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Stop by Chelsea Harding’s new shop on any given day and it’s likely you’ll be greeted by the fresh scent of candles, lavender herbs, and—if you’re lucky, fresh baked cookies, sweet tea, and a friendly hello from her black lab named Jackson. The warm welcome is no coincidence. Farmhouse & Co., one of Rosedale’s newest additions, is the culmination of Harding’s dedication to hospitality, homemaking, and community.
Harding, who was was married at 20 and had two kids by the age of 21, developed an early knack for making a space feel like home on a budget. As her family changed residences, her savviness for making an ordinary space feel cozy and classy gained attention from friends and family. While she was busy raising two kids, design and decor was just a hobby—until recently.
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She and her husband purchased a 1940s farmhouse in Cherry Hills Village in fall 2013, right before it was scheduled for demolition. “It was red and had no porch and a horrible chain link fence. I convinced my husband to move to this little house—it’s like 1,000 square feet— I’ve got two teenagers, and no one could see my vision,” says Harding. Now, fully decked out (literally— she and her husband built a rustic front porch stocked with antique furnishings), Harding says she gets daily visits and compliments from passersby on the home.
Then one day, while driving down Downing Street near the University of Denver, Harding saw that a retail space was available. Motivated by her recent successes at her own home and in pursuit of her dreams, Harding signed a lease. A month later, Farmhouse & Co. was open for business.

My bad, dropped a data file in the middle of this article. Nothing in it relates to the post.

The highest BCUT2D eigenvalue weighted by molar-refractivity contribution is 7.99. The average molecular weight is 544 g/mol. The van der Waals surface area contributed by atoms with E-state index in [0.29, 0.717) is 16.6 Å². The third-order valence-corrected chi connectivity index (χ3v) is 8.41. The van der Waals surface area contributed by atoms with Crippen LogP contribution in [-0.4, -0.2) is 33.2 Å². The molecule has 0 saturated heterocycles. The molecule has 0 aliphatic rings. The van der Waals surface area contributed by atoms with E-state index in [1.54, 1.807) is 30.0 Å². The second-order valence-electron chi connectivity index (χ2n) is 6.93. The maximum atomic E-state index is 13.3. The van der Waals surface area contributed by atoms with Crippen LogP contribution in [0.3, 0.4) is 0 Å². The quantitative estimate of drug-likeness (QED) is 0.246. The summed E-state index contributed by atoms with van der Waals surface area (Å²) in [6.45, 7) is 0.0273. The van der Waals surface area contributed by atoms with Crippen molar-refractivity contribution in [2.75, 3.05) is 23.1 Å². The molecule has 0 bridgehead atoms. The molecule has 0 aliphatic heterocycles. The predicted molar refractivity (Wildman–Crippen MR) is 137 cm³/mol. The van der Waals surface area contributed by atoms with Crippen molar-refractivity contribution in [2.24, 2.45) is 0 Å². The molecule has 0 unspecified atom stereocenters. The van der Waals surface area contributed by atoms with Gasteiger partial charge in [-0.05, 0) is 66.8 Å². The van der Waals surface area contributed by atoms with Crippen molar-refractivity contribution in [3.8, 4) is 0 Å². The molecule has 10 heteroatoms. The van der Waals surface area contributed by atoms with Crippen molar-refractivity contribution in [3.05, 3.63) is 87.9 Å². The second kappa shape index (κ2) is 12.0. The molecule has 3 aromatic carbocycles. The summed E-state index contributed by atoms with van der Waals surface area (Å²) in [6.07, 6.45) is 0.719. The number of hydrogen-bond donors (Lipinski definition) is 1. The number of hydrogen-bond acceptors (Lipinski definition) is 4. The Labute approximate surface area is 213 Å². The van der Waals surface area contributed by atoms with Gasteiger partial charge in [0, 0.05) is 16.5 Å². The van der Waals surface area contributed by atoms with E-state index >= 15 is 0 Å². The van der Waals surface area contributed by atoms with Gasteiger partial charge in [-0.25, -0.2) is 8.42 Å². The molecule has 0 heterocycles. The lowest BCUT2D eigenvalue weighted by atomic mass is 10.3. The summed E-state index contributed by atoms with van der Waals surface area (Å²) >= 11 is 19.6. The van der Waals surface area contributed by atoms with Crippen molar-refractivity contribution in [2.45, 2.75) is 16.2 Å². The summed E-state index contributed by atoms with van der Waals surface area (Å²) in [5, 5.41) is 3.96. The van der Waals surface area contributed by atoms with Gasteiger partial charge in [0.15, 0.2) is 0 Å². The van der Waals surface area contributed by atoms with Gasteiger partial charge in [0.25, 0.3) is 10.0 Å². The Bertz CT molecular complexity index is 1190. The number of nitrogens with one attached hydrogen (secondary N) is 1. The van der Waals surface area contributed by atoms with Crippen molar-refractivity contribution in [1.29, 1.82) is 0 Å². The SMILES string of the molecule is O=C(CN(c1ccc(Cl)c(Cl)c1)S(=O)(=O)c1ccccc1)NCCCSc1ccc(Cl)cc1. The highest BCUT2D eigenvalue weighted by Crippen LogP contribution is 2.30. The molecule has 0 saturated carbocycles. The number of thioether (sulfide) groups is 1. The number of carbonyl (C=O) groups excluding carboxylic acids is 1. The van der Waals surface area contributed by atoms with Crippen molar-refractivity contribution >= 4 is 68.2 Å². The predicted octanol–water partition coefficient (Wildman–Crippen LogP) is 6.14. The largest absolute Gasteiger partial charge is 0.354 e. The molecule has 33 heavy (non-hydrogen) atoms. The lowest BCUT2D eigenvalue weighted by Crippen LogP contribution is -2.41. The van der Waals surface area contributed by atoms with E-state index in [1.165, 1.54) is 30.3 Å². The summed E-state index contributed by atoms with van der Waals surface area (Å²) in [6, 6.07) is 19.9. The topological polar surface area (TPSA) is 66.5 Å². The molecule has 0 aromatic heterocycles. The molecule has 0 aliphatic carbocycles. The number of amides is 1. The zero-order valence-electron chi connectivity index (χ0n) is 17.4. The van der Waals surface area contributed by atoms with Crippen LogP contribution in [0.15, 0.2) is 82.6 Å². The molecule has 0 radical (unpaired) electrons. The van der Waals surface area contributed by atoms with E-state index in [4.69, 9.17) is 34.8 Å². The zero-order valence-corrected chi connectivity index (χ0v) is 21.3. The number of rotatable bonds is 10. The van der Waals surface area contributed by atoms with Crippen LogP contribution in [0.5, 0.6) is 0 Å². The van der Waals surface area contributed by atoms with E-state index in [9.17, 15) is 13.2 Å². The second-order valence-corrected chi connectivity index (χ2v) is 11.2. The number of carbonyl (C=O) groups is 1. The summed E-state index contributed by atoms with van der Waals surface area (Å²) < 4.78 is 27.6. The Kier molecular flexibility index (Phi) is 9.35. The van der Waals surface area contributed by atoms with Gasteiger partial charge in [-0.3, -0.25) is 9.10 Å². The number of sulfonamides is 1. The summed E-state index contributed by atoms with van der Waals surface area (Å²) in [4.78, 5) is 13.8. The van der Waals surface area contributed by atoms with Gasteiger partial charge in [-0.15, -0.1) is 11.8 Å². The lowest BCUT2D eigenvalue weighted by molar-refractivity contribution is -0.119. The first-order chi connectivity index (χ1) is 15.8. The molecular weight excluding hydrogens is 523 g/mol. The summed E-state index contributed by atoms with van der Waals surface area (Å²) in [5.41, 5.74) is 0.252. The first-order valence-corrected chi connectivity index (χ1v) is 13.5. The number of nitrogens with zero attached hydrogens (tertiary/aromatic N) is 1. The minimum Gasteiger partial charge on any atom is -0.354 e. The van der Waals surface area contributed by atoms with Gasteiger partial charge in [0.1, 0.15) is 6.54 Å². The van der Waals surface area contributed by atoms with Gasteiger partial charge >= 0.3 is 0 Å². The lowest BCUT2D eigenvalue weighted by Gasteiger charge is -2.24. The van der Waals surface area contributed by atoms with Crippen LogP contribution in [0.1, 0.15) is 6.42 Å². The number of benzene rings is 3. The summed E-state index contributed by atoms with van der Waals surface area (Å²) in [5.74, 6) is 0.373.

The eclectic store is decorated warmly in hues of turquoise and white to complement the shelving units packed full of goodies. You’ll find aprons, candles ,dog bowls, stationary, one-of-a-kind antiques—on a recent visit, we spotted a small writing desk, fan, and French bottles—and much more. But you’ll likely never see the same thing twice. Harding doesn’t restock items; she simply finds something else she loves to take its place. Everything—from the antique pieces to the keychains—is hand-selected by Harding. “I’m just so excited about the whole thing,” she says. “Every day I walk in and I think ‘I love this place, I can’t believe it’s mine!’”
Aside from decor and knick-knacks, the shop also offers a small apothecary. Harding is a registered esthetician and founder of the nonprofit Humble Skin, which provides skin care for cancer patients and is operated by Parker Adventist Hospital (the program is currently on hold). The apothecary features around 15 herbs at any given time from a farm in Eugene, Oregon, which can be mixed to create teas, oils, and home remedies for a number of ailments. While Harding has labeled each herb with useful information and is in the store herself to answer questions, those searching for deeper insight into herbal healing can attend her course, Apothecary 101. Offered on the first Friday of every month to the first seven people who sign up via email, Harding throws down a blanket, lights some candles, and shares her knowledge of the herbs she carries.
That’s the hospitality you can always expect from Farmhouse. “It’s been a whirlwind, but so far it has gone really well,” says Harding. “People consistently say ‘You’re just like Joanna Gaines from Fixer Upper.’ Because that’s kind of my style for what I created here—the short version anyway.”
If you go: 2391 S. Downing St.; Open Wednesday to Saturday, 11 a.m. to 5 p.m., and Sunday, 11 a.m. to 4 p.m.